HL Deb 04 May 1888 vol 325 cc1327-32

House in Committee (according to order).

Clause 1 (Provision as to damage).


said, he moved to omit this clause, which proposed to alter the laws relating to dramatic literary property by limiting the penalty or damages to be awarded upon any action or proceedings in respect of an unauthorized representation of any musical composition to such sum less than 40s. as should in the discretion of the Court be reasonable. By the law as it stood at present, if a man composed a song, he had the exclusive right of representation as regarded it. That was a right which the composer could sell, and which was frequently sold for hard cash. This Bill proposed to take away that existing right from those who had composed songs, and from those who had purchased the right of representation, and—let there be no mistake about it—the Bill proposed to do that without giving any compensation whatever to the persons so to be deprived of their rights. He challenged the noble and learned Lord the late Lord Chancellor (Lord Herschell) to deny the truth of that statement. The noble and learned Lord had read the names of a number of distinguished persons—his own among them not being the least distinguished—who recommended the alteration in the law which the Bill proposed to effect, and the noble and learned Lord asked whether anyone would sup- pose that such distinguished persons would recommend such an attack as this clause was described to be upon property being made. For his own part, he should not have supposed that the noble and learned Lord himself would have recommended such an attack as this being made upon property; but the fact was that the noble and learned Lord, and the other distinguished persons, had done so, and therefore there was no supposition about the matter, because it was a fact. He (Lord Bramwell) had not said that this was a serious attack upon property, as his noble and learned Friend imputed to him—it was the precedent which it was now proposed to make, which might by-and-by be relied upon as a justification for more serious attacks upon property. A paltry piece of spoliation like this ought to be equally resisted with a more substantial one. If a man picked his pocket of a pocket handerchief he was a low thief, but he ought to be punished, as well as the man who effected a more substantial robbery. Then there was his noble—he would not say his learned—Friend, because a man appeared to cease to be "learned" when he became a statesman—the Colonial Secretary, whose proposals savoured more of the statesman than of the lawyer—rather of a love of popularity than of law and right. His noble Friend had referred to the case of a Mr. Wall, who, he said, had charged a dear little girl of 13 years of age, £2 for singing a copyright song at a concert for charitable purposes.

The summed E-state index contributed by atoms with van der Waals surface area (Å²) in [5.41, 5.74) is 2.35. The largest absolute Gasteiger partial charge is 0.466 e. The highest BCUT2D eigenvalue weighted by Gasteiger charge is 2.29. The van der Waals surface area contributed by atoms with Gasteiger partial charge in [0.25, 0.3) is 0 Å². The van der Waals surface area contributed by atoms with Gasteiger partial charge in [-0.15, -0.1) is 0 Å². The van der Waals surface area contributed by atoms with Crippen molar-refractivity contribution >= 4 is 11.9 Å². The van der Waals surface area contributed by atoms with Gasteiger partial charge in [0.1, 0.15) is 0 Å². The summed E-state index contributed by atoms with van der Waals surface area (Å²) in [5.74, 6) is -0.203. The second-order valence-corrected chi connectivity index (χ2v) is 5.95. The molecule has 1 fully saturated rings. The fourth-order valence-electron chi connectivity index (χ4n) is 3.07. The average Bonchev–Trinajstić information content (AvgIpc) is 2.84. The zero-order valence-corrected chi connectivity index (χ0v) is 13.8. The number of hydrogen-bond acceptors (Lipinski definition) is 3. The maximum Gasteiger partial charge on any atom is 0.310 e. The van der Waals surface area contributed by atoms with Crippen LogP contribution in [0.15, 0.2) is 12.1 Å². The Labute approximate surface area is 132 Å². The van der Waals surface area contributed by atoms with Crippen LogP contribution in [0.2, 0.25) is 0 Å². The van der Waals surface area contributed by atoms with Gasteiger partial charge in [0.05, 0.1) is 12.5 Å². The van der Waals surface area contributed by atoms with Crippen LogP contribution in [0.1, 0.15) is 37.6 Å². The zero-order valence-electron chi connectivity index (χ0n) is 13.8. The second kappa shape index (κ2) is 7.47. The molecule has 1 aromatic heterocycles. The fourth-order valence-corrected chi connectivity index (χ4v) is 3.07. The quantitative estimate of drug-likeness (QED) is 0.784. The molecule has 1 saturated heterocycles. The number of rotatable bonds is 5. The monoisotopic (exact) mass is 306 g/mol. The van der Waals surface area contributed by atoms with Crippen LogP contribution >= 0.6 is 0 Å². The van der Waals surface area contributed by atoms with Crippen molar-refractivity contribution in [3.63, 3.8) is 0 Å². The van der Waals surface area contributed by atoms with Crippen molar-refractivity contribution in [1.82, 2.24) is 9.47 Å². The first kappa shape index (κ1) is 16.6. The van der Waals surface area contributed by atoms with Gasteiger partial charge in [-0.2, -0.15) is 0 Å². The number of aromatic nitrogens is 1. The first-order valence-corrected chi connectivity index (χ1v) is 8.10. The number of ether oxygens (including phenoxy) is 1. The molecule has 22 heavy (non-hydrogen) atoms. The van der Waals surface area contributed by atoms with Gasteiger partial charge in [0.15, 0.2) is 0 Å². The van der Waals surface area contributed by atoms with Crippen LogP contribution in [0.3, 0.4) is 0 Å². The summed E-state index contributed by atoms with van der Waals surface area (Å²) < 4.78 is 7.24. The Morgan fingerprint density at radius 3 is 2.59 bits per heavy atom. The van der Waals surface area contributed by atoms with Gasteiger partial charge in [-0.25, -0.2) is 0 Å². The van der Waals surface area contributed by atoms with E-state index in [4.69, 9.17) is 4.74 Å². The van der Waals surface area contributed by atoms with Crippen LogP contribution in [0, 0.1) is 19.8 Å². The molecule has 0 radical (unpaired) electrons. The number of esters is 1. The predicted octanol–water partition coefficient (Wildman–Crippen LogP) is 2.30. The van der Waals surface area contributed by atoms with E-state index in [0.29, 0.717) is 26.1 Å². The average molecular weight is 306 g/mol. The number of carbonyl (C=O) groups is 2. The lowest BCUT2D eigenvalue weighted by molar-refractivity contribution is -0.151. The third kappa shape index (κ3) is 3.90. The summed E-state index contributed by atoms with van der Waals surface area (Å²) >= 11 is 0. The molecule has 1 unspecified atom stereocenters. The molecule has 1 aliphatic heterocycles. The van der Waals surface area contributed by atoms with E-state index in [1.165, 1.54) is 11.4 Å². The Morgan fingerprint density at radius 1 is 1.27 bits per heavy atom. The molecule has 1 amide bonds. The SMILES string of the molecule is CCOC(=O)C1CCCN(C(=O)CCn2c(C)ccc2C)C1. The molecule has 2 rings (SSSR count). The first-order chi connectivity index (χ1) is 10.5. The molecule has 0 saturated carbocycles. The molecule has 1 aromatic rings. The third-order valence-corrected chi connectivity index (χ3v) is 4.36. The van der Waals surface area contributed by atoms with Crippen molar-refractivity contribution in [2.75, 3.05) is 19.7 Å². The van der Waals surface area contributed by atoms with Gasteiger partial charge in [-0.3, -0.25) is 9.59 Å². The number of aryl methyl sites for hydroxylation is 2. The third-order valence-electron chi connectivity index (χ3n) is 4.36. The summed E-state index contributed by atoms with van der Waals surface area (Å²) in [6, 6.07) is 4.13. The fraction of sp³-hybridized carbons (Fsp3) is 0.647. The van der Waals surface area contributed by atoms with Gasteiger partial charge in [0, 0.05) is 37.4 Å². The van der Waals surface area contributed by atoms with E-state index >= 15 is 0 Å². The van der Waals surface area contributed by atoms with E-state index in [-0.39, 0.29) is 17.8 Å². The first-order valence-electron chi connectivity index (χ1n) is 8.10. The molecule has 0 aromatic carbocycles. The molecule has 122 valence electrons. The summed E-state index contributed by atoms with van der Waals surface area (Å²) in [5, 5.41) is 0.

said, that he had not made the statement, which had been made by another noble and—probably the noble and learned Lord opposite would admit—learned Lord.


said, that he had made the statement the noble and learned Lord referred to.


said, that he would finish with the noble Lord the Secretary of State for the Colonies before he proceeded to anything else. The noble and learned Lord said that Sir Arthur Sullivan and Messrs. Boosey approved of this clause. No one could speak without respect of Sir Arthur Sullivan; but he would venture to say that Sir Arthur Sullivan approved of this measure because he knew nothing about it. Messrs. Boosey were very respectable people, but they did not oppose this clause because they were musical publishers, and the more songs were sung the more copies of them they sold. Doubtless, Messrs. Boosey, therefore, would sooner pay a person £2 for singing a song than charge him £2 for his singing. The evidence of Messrs. Boosey, therefore, respectable though they no doubt were, was worthless as regarded the present matter. He challenged the noble Lord the Secretary for the Colonies to deny that this clause proposed to take away a right without giving any compensation for it. With regard to the dear little girl of 13 who sung a song for charity, he wondered whether she had sung for charity, or for the pleasure of hearing her own voice, or to contribute to the pleasure of her parents and friends, which had no doubt much more to do with the matter than charitable motives. Still, if he had been the proprietor of the song, and he had been told that it had been sung for charity, he was not at all sure that he should have asked for the £2. He said that he was not at all sure that he should have done so advisedly, because if a man permitted his songs to be sung for charity without demanding payment, he might part with all the value of his property. On the other hand, however, if he had been the father of this dear little girl, and he had heard that a demand had been made for the payment of this £2, he should have paid what, after all, was only a just debt. The noble and learned Earl near him seemed to approve of the Bill, and as he had challenged others, he challenged the noble and learned Earl to deny that this clause proposed to take away a right without any compensation being given in respect of it. This was not a question of alteration of procedure alone; it was taking away a substantial right. No doubt it was a small matter; but a bad precedent was established by the Bill, and would be applied in other cases. He should not deal with the provisions of the Bill in detail; but he would submit to their Lordships that the Bill took away a right without pretending to give an equivalent for it, and he would challenge the noble and learned Lord the late Lord Chancellor, the noble Lord the Secretary of State for the Colonies, or the noble and learned Earl beside him, to contradict the description he had given of the measure.

Moved,"To omit Clause 1."—(The Lord Bramwell.)